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Iconic Oscars red-carpet dresses through the years: Where are they now?


What happens to an Oscar gown once the party’s over? Some end up back in a designer’s archive. Some get sold off or donated to a museum. And a few are worn again and again.

Here, in anticipation of Sunday night’s 2020 Oscars ceremony at the Dolby Theatre in LA, a look at the afterlife of eight iconic dresses worn at the Academy Awards.

Lupita Nyong’o’s stolen pearls, 2015

Nyong’o almost lost the $150,000 pearl-encrusted Calvin Klein column she wore to the 2015 ceremony, after it was stolen from her room while she was attending an after-party. Authorities found the gown at the hotel’s public bathroom two days later, but never caught the thief, who later claimed to TMZ that the pearls were fake. The dress is now back at Calvin Klein, where it’s been restored and archived.

Lupita Nyong'o at the 2015 Oscars in Calvin Klein
Lupita Nyong’o at the 2015 Oscars in Calvin KleinWireImage

Björk’s swan dress, 2001

The Icelandic chanteuse donned this infamous feathered frock multiple times after she wore it for the Oscars, including on tour and on the cover of her 2001 album “Vespertine.” She eventually auctioned it off for the charitable organization Oxfam, but its designer Marjan Pejoski has a second version he made her, which has since been exhibited at the Museum of Modern Art and the “Camp: Notes on Fashion” show at the Metropolitan Museum of Art’s Costume Institute.

Björk at the 2001 Oscars in Marjan Pejoski
Björk at the 2001 Oscars in Marjan PejoskiRon Davis

Susan Sarandon’s bronze winner, 1996

This russet stunner — which launched Italian design duo Dolce & Gabbana as a major red-carpet brand — is currently the only Oscars dress in the Metropolitan Museum of Art’s collection. Sarandon, fresh off her Best Actress win that year, personally delivered it to the museum herself.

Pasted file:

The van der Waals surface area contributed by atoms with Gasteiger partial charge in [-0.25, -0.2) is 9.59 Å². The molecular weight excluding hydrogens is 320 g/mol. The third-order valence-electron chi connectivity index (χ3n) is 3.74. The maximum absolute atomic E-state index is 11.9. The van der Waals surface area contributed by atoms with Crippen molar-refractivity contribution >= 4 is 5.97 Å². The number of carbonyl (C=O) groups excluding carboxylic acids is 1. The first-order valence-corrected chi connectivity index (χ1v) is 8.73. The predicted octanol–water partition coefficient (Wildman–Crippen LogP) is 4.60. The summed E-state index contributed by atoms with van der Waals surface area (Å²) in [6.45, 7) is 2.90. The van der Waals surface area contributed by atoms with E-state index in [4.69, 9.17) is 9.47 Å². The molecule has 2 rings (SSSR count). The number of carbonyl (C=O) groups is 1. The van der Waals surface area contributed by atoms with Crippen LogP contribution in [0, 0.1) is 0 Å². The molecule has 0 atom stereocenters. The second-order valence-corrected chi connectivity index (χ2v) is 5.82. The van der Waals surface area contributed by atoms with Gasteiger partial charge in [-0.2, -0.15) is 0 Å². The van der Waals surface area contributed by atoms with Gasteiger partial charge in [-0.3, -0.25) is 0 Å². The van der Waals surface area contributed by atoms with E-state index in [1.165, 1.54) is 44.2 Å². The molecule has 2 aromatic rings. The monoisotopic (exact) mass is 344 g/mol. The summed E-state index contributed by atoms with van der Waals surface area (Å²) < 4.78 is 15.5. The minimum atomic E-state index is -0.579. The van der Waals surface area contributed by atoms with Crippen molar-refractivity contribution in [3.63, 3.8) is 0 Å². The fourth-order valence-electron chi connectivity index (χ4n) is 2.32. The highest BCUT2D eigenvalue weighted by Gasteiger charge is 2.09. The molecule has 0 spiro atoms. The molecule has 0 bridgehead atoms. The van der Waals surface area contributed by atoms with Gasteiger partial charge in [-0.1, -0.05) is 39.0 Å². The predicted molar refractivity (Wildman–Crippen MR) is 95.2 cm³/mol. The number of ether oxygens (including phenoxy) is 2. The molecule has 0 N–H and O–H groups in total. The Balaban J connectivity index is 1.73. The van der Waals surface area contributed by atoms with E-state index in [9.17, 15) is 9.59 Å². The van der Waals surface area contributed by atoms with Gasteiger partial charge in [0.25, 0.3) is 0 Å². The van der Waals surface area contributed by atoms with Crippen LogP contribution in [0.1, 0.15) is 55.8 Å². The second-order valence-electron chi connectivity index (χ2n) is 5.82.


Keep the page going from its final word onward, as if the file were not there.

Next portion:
Susan Surandon at the 1996 Oscars in Dolce & Gabbana
Susan Surandon at the 1996 Oscars in Dolce & GabbanaCorbis via Getty Images

Audrey Hepburn’s “lucky” lace, 1954

Hepburn first wore this demure white dress — by costumer Edith Head — in the film “Roman Holiday,” and then altered the bodice so she could wear it to collect her first Oscar. The actress gave it to her mother, who gifted it to a friend, who kept it in a box at the bottom of a wardrobe for years. It eventually sold at auction for a whopping £84,000 (or nearly $109,000) to a private collector in 2011.

Audrey Hepburn at the 1954 Oscars in costumer Edith Head
Audrey Hepburn at the 1954 Oscars in costumer Edith HeadNBCUniversal via Getty Images

Natalie Portman’s vintage polka dots, 2012

This strapless organza gown from French couturier Christian Dior’s 1954 collection — which the actress borrowed from NYC dealer Rare Vintage — sold at auction for $50,000 to a private collector.

Natalie Portman at the 2012 Oscars in vintage Christian Dior
Natalie Portman at the 2012 Oscars in vintage Christian DiorWireImage

Viola Davis’ victorious Armani, 2017

Davis’ stylist Elizabeth Stewart tells The Post that the actress still has the stunning scarlet sheath she wore to pick up her Best Supporting Actress award for “Fences” in 2017 — and that she plans to wear it again. “We know we’ll put some fun twist on it,” Stewart says.

Viola Davis at the 2017 Oscars in Armani
Viola Davis at the 2017 Oscars in ArmaniJordan Strauss/Invision/AP

Cher’s shocking showgirl get-up, 1986

Cher still has the belly-baring sequined ensemble and feather headdress she wore to provoke the academy, which had sent a scold-y memo asking actresses to please dress appropriately for the Oscars that year. Designer Bob Mackie recently re-created the notorious gown — and many others — for Broadway’s “The Cher Show,” for which he won a Tony for Best Costume Design.

Cher at the 1986 Oscars in Bob Mackie
Cher at the 1986 Oscars in Bob MackieAlamy Stock Photo

Lizzy Gardiner’s credit-card dress, 1995

Costume designer Gardiner caused a scandal when she picked up a statue for “The Adventures of Priscilla, Queen of the Desert” in a dress she made out of American Express Gold Cards, which was interpreted as a commentary on the excesses of  Hollywood. The offending outfit is now at the National Gallery of Victoria in Melbourne, Australia.

Lizzy Gardiner at the 1995 Oscars in an American Express credit-card dress
Lizzy Gardiner at the 1995 Oscars in an American Express credit-card dressRon Galella Collection via Getty

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